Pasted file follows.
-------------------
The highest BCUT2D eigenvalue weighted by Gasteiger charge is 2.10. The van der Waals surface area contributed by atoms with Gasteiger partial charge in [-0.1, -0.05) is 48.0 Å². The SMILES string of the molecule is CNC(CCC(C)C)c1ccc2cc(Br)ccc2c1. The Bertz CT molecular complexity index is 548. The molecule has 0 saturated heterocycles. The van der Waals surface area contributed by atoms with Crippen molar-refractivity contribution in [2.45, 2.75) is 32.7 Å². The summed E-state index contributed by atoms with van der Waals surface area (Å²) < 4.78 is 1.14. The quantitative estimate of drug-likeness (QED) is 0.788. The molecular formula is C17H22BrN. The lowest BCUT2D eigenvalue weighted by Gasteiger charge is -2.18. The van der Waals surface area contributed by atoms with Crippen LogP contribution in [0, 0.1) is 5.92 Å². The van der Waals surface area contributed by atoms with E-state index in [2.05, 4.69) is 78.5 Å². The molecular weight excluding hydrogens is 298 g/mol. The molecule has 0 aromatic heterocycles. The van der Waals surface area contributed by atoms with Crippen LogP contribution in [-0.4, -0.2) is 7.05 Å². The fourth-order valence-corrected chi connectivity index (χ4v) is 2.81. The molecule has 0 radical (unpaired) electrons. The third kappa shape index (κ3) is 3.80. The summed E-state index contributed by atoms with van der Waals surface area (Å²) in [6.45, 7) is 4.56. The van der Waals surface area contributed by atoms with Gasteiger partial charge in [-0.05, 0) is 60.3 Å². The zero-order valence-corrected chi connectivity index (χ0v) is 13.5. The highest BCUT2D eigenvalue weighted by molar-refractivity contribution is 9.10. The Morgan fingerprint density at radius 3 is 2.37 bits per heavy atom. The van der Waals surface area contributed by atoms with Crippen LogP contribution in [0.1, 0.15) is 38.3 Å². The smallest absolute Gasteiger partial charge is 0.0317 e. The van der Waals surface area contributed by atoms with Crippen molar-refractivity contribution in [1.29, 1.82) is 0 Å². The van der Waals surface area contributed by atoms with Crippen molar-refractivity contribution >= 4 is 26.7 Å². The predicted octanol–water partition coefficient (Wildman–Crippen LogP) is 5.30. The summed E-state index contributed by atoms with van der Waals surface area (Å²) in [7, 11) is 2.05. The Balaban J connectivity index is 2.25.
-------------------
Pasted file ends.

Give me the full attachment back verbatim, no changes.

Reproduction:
The highest BCUT2D eigenvalue weighted by Gasteiger charge is 2.10. The van der Waals surface area contributed by atoms with Gasteiger partial charge in [-0.1, -0.05) is 48.0 Å². The SMILES string of the molecule is CNC(CCC(C)C)c1ccc2cc(Br)ccc2c1. The Bertz CT molecular complexity index is 548. The molecule has 0 saturated heterocycles. The van der Waals surface area contributed by atoms with Crippen molar-refractivity contribution in [2.45, 2.75) is 32.7 Å². The summed E-state index contributed by atoms with van der Waals surface area (Å²) < 4.78 is 1.14. The quantitative estimate of drug-likeness (QED) is 0.788. The molecular formula is C17H22BrN. The lowest BCUT2D eigenvalue weighted by Gasteiger charge is -2.18. The van der Waals surface area contributed by atoms with Crippen LogP contribution in [0, 0.1) is 5.92 Å². The van der Waals surface area contributed by atoms with E-state index in [2.05, 4.69) is 78.5 Å². The molecular weight excluding hydrogens is 298 g/mol. The molecule has 0 aromatic heterocycles. The van der Waals surface area contributed by atoms with Crippen LogP contribution in [-0.4, -0.2) is 7.05 Å². The fourth-order valence-corrected chi connectivity index (χ4v) is 2.81. The molecule has 0 radical (unpaired) electrons. The third kappa shape index (κ3) is 3.80. The summed E-state index contributed by atoms with van der Waals surface area (Å²) in [6.45, 7) is 4.56. The van der Waals surface area contributed by atoms with Gasteiger partial charge in [-0.05, 0) is 60.3 Å². The zero-order valence-corrected chi connectivity index (χ0v) is 13.5. The highest BCUT2D eigenvalue weighted by molar-refractivity contribution is 9.10. The Morgan fingerprint density at radius 3 is 2.37 bits per heavy atom. The van der Waals surface area contributed by atoms with Crippen LogP contribution in [0.1, 0.15) is 38.3 Å². The smallest absolute Gasteiger partial charge is 0.0317 e. The van der Waals surface area contributed by atoms with Crippen molar-refractivity contribution in [1.29, 1.82) is 0 Å². The van der Waals surface area contributed by atoms with Crippen molar-refractivity contribution >= 4 is 26.7 Å². The predicted octanol–water partition coefficient (Wildman–Crippen LogP) is 5.30. The summed E-state index contributed by atoms with van der Waals surface area (Å²) in [7, 11) is 2.05. The Balaban J connectivity index is 2.25.